Edward H. Nabb Research Center for Delmarva History & Culture Enduring Connections: Exploring Delmarva's Black History


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Interview with Betty Roberta Smith, 13 July 2004

Audio Recording

About This Recording

In this interview, Betty Roberta Smith recalls her memories of growing up in the era of segregation in Salisbury, MD. She recalls her time at Fruitland Elementary and Salisbury High School as well as her memories of the Civil Rights movement and its legacy in Princess Anne, south of Salisbury.

This interview is part of the Teaching American History Program. For more information, see the Edward H. Nabb Center Finding Aid.


Interviewer: Janis Robinson
Narrator: Betty Roberta Smith

[Recording opens with Robinson testing audio equipment, interview begins at 00:29]
Janis Robinson (JR): Testing. Testing. Testing. Testing. Testing. One, two. My name is Janis Robinson, and I am interviewing Betty Roberta Smith of Edgewood Avenue in Fruitland, Maryland.
[interview begins]
JR: Mrs. Smith, you attended the Fruitland Elementary School?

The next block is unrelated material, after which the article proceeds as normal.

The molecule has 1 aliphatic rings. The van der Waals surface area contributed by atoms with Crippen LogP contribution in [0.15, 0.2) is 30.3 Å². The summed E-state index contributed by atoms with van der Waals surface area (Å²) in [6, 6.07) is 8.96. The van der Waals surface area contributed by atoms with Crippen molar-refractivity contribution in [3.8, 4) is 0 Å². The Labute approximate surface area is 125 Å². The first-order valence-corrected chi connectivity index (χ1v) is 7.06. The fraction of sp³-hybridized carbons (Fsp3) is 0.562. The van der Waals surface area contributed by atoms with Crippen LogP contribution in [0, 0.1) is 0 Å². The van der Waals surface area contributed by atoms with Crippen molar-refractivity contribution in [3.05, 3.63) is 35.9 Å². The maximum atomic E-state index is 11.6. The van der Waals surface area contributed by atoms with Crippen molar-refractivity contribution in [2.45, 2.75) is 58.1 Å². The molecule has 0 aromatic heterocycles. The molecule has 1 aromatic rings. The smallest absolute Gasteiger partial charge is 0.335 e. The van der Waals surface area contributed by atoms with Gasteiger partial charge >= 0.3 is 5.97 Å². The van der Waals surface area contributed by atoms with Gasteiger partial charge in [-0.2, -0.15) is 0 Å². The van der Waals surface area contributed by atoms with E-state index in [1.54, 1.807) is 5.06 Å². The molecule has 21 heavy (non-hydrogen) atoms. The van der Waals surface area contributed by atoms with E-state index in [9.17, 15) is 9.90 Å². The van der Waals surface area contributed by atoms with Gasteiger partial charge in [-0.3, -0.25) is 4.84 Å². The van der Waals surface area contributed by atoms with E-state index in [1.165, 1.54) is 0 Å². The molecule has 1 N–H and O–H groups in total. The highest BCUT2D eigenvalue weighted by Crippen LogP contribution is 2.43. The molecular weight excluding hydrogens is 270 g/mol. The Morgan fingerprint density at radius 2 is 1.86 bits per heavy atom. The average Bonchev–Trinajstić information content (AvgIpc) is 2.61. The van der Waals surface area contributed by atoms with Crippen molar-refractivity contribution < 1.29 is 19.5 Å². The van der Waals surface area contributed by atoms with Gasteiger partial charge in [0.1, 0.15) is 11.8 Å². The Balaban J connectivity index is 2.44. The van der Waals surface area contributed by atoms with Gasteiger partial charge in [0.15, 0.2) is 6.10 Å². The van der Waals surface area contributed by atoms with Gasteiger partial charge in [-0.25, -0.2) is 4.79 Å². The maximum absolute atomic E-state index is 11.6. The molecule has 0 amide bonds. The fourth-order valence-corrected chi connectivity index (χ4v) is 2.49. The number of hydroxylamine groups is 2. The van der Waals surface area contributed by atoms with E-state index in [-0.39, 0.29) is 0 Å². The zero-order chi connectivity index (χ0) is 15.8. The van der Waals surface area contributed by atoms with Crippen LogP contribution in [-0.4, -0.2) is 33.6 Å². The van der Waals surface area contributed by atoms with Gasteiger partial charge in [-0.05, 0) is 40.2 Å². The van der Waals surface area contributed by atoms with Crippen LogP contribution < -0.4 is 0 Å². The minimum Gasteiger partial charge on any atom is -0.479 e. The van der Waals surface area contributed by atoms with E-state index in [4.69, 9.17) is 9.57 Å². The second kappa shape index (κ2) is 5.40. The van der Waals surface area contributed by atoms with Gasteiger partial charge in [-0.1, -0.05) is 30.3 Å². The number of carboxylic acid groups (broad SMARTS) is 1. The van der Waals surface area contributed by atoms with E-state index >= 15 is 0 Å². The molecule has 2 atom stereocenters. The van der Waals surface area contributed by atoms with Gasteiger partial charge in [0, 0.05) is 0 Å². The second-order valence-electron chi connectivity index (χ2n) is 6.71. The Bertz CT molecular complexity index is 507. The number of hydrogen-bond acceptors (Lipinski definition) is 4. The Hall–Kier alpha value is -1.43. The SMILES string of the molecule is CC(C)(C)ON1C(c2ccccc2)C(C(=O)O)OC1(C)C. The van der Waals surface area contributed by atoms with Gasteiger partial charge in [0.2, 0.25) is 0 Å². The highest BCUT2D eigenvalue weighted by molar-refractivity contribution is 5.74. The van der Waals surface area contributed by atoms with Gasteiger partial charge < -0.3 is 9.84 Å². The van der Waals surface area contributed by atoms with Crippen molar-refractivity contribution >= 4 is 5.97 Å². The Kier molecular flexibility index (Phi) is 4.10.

Betty Roberta Smith (BRS): Yes, I did.

JR: Could you tell us something about your experiences there?

BRS: I remember when I started in the—I started here in the first grade, and Mrs. Garrison(?) was my teacher, first and second grade and when I was in the third and fourth grade, I had Mrs. Dennis(?) as a teacher and in the fifth grade I had, Mr. Brooks(?) as a teacher and when I reached the sixth grade, the school was so crowded at that time we had to go to school at the Mt. Calvary Church's Sunday school department. So, the sixth grade, I finished school there and I had Mrs. Agnes Coques(?) as my teacher. Then after that, I went to Salisbury High School and at that time they made the seventh grade a part of high school and it was, so Salisbury High School was on one side of the building and the elementary school was on the other side and it's in the, within the same location where Chipman Elementary School is now. And I went there from September until March, and then we moved into the new Salisbury High School, which was on Morris Street and I finished at year there and I graduated from that facility in 1959.